By Jim Favors
Lake Powell is rated right up in the top five places we’ve boated. Like most of our boating adventures our time on Lake Powell seemed to vanish before we realized it, ending much sooner than we wanted it to. As we slowly motored westward and out of the narrower canyons of the lake and back toward Wahweap Marina, I couldn’t help but compare the dwindling time we had left to how Lisa must feel when a night of dancing is coming to an end and the “Last Dance” song is played. We were glad for the experience but also sad to have the time soon coming to an end.
The palisades, shown here in Dungeon Canyon, give a good size perspective compared to our Ranger Tug.
It’s been said that beauty is in the eyes of the beholder and this could not be truer than when talking about Lake Powell. For some folks, Lake Powell is no more then a large body of water surrounded by rocks – lots of rocks, and represents little or no beauty to them. There’s nothing wrong with this sentiment, they’re not right or wrong it’s just born of their personal experience or opinion. At the other extreme you have folks, like the woman from Page, Arizona, who cut my hair just before our trip into the lake. She claimed she came to the Lake Powell area from Seattle, Washington because she loved the beauty of the rock formations, wide-open landscape and seemingly endless supply of sunshine. Whether you fit in one camp or the other, or somewhere in between, our feelings are that to be truly objective one should experience Lake Powell first hand, in order to more accurately evaluate its breathtaking beauty. Maybe this sounds like a Chamber of Commerce pitch, it’s not, we just love this place as evidenced by it being one of our top five cruising destinations.
Another vantage point, this time the view is behind our boat in Dungeon Canyon.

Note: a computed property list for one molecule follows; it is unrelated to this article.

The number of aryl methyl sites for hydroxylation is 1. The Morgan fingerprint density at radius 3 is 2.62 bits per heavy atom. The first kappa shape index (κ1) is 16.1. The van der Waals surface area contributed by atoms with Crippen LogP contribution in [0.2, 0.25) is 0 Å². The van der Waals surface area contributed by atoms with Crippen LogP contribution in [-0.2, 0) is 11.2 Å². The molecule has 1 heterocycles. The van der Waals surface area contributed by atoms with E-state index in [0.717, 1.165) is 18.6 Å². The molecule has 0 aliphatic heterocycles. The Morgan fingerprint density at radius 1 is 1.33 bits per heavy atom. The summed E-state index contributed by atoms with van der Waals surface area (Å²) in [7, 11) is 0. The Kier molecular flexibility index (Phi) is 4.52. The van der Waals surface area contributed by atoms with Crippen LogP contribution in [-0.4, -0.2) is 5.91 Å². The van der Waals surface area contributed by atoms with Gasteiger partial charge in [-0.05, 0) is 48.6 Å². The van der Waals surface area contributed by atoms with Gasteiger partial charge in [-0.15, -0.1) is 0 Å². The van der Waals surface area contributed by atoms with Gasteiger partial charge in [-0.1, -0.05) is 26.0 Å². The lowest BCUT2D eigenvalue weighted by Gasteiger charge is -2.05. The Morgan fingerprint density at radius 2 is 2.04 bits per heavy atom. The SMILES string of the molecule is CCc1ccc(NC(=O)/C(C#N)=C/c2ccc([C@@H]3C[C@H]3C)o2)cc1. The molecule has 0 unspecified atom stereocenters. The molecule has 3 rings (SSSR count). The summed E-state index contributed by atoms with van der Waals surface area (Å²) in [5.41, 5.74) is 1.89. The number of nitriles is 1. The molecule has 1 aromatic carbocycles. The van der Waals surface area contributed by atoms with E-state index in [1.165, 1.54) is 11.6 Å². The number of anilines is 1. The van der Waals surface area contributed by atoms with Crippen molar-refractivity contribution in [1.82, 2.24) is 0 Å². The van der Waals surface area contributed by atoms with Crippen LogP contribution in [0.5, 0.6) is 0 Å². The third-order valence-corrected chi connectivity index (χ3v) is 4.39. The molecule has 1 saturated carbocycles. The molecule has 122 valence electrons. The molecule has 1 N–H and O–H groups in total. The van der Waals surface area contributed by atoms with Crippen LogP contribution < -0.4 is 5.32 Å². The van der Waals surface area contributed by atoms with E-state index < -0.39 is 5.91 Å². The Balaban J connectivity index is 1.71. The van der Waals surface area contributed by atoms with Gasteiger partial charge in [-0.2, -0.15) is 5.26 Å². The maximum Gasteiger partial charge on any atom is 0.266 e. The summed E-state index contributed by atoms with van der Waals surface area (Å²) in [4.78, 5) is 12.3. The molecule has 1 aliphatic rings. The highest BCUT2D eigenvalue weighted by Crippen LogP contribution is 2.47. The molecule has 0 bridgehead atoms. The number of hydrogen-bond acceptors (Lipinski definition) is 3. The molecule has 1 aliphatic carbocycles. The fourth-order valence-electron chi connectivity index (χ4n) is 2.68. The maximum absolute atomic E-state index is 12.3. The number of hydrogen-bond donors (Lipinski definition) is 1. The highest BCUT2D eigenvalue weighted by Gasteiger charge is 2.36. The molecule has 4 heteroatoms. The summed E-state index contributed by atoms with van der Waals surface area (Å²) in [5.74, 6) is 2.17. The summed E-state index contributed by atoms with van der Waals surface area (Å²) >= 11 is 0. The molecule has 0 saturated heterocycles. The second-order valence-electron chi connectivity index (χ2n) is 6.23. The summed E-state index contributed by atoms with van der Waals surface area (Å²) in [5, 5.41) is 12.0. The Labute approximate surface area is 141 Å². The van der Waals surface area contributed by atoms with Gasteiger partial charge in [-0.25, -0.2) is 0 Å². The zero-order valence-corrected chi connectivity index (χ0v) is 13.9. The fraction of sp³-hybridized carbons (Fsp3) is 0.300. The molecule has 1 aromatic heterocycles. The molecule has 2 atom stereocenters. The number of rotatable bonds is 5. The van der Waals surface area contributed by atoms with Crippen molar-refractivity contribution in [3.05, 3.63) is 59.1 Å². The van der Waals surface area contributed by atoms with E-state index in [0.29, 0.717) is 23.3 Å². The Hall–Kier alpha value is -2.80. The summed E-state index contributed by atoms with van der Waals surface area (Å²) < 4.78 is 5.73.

When we left Oak Canyon, our first stop after Cottonwood Canyon, we had three days left on Lake Powell; I had visions of beach anchoring in Mountain Sheep Canyon. My research claimed there were many small coves for beaching our boat. Entering the canyon early in the day, we had anticipated a short cruising day with plenty of time to enjoy the new surroundings. It was a beautiful cruise, with an ever-narrowing gorge and stunning rock formations, but we finally had to give up on spending the night there and exit the canyon. With the 50-foot rise in water level this season the beach anchorage possibilities had dwindled down to only one and we basically watched as a quick, little scout powerboat nabbed it for its houseboat crew waiting just outside the canyon on the main channel.
The tiny spec next to the waters edge is me heading off on a climbing adventure.
Not to be deterred we went to our Plan B, we always feel it is important to have a back up plan when boating. Our Plan B was Dungeon Canyon where we knew they had numerous beach anchorages. We had spotted the sandy beaches when we passed by on day two of our Lake Powell excursion. Having made note of this spot at that time, we altered our day’s cruise to include Dungeon Canyon and once anchored, we were so pleased with the results, we decided to stay for two nights.
Once settled into an anchorage I’m usually ready to get off of the boat so I can stretch my legs and explore the surroundings. Our beach site had an entire open valley to explore but I had my eyes on a small butte that looked like it might be a promising trek. Although you would have thought I’d learned my lesson the first time I ascended a steep cliff, in Cottonwood Canyon, off I went, working my way up the ragged rock formation, never thinking about the trip back down. From waters edge the butte didn’t appear to be that tall, that is until I started to make the climb. I did make it to the top and the views of the Dungeon Canyon, Lake Powell and the Colorado River were well worth the effort. After a few minutes of reflecting on Nature’s beauty I had to face the reality of having to work my way back down the small butte and
back to the boat. Trust me it’s a lot harder going down. Cautiously, I slowly meandered down, trying to retrace my steps by carefully testing each foothold and making sure the rocks I grabbed with my hands were secure and wouldn’t crumble under my grasp.